The input for this performance is a MIDI file, which the robot is able to parse into drum beats. It then generates song-length sequences of coordinated whole-body trajectories which are synchronized to the music, which is tricky because the end effectors have to make sure to actuate the drums exactly on the beat. CyberOne does a pretty decent job even when it’s going back and forth across the drum kit. This is perhaps not super cutting-edge humanoid research, but it’s still interesting to see what a company like Xiaomi has been up to. And to that end, we asked Zeyu Ren, a senior hardware engineer at the Xiaomi Robotics Lab, to answer a couple of questions for us.
IEEE Spectrum: So why is Xiaomi working on a humanoid robot, anyway?
Zeyu Ren: There are three reasons why Xiaomi is working on humanoid robots. The first reason is that we are seeing a huge decline in the labor force in China, and the world. We are working on replacing the human labor force with humanoid robots even though there is a long way to go. The second reason is that we believe humanoid robots are the most technically challenging of all robot forms. By working on humanoid robots, we can also use this technology to solve problems on other robot forms, such as quadruped robots, robotic arms, and even wheeled robots. The third reason is that Xiaomi wants to be the most technically advanced company in China, and humanoid robots are sexy.
Why did you choose drumming to demonstrate your research?
Ren: After the official release of Xiaomi CyberOne on August 11, we got a lot of feedback from the public who didn’t have a background in robotics. They are more interested in seeing humanoid robots doing things that humans cannot easily do. Honestly speaking, it’s pretty difficult to find such scenarios, since we know that the first prototype of CyberOne is far behind humans.
But one day, one of our engineers who had just begun to play drums suggested that drumming may be an exception. She thought that compared to rookie drummers, humanoid robots have more advantages in hand-foot coordinated motion and rhythmic control. We all thought it was a good idea, and drumming itself is super cool and interesting. So we choose drumming to demonstrate our research.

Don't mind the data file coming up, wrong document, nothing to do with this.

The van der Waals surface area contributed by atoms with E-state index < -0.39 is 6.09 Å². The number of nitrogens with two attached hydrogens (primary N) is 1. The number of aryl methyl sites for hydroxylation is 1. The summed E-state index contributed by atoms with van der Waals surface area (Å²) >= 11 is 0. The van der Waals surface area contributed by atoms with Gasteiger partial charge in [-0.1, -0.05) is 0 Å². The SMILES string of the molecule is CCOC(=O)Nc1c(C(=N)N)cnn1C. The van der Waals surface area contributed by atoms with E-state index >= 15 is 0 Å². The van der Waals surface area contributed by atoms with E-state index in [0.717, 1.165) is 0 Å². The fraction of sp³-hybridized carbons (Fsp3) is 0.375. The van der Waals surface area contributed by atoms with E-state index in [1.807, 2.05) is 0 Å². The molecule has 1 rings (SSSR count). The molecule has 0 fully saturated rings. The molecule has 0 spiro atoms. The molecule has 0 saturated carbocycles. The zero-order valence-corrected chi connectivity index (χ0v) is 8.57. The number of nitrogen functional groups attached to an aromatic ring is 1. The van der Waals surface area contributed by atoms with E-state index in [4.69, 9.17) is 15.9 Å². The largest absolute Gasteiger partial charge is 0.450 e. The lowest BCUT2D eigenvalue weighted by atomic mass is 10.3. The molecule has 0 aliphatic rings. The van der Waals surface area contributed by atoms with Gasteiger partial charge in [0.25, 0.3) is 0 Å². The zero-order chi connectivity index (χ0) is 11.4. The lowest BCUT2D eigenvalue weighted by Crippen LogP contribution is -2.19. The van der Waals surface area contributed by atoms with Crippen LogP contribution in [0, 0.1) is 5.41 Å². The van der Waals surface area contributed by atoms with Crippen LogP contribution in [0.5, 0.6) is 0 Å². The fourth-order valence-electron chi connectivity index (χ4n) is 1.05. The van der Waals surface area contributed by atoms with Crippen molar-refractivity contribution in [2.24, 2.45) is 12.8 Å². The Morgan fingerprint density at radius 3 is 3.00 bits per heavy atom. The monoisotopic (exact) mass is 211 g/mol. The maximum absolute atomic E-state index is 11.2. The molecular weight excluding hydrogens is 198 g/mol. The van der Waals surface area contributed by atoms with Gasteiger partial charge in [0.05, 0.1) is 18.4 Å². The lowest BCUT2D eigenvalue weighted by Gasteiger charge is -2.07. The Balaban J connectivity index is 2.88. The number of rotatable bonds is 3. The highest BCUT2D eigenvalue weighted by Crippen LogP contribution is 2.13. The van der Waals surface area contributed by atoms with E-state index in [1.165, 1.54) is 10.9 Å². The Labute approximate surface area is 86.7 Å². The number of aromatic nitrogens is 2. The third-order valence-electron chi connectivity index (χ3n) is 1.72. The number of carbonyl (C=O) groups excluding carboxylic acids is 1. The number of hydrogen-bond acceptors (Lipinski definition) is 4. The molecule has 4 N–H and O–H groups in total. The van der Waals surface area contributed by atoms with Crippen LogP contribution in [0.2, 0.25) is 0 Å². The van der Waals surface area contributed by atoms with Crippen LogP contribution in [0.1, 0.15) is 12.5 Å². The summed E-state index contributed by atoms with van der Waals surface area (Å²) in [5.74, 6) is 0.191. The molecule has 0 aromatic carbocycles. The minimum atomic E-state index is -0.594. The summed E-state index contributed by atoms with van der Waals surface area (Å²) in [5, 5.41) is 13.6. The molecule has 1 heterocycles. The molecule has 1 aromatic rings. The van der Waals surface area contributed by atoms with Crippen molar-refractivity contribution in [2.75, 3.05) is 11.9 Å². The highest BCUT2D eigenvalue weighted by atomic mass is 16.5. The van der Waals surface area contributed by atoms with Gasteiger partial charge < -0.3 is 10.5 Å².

What was the most challenging part of this research?
Ren: The most challenging part of this research was that when receiving the long sequences of drum beats, CyberOne needs to assign sequences to each arm and leg and generate continuous collision-free whole-body trajectories within the hardware constraints. So, we extract the basic beats and build our drum beat motion trajectory library offline by optimization. Then, CyberOne can generate continuous trajectories consistent with any drum score. This approach gives more freedom to CyberOne playing drums, and is only limited by the robotics capability.
What different things do you hope that this research will help your robot do in the future?
Ren: Drumming requires CyberOne to coordinate whole-body motions to achieve a fast, accurate, and large range of movement. We first want to find the limit of our robot in terms of hardware and software to provide a reference for the next-generation design. Also, through this research, we have formed a complete set of automatic drumming methods for robots to perform different songs, and this experience also helps us to more quickly realize the development of other musical instruments to be played by robots.
What are you working on next?
Ren: We are working on the second generation of CyberOne, and hope to further improve its locomotion and manipulation ability. On the hardware level, we plan to add more degrees of freedom, integrate self-developed dexterous hands, and add more sensors. On the software level, more robust control algorithms for locomotion and vision will be developed.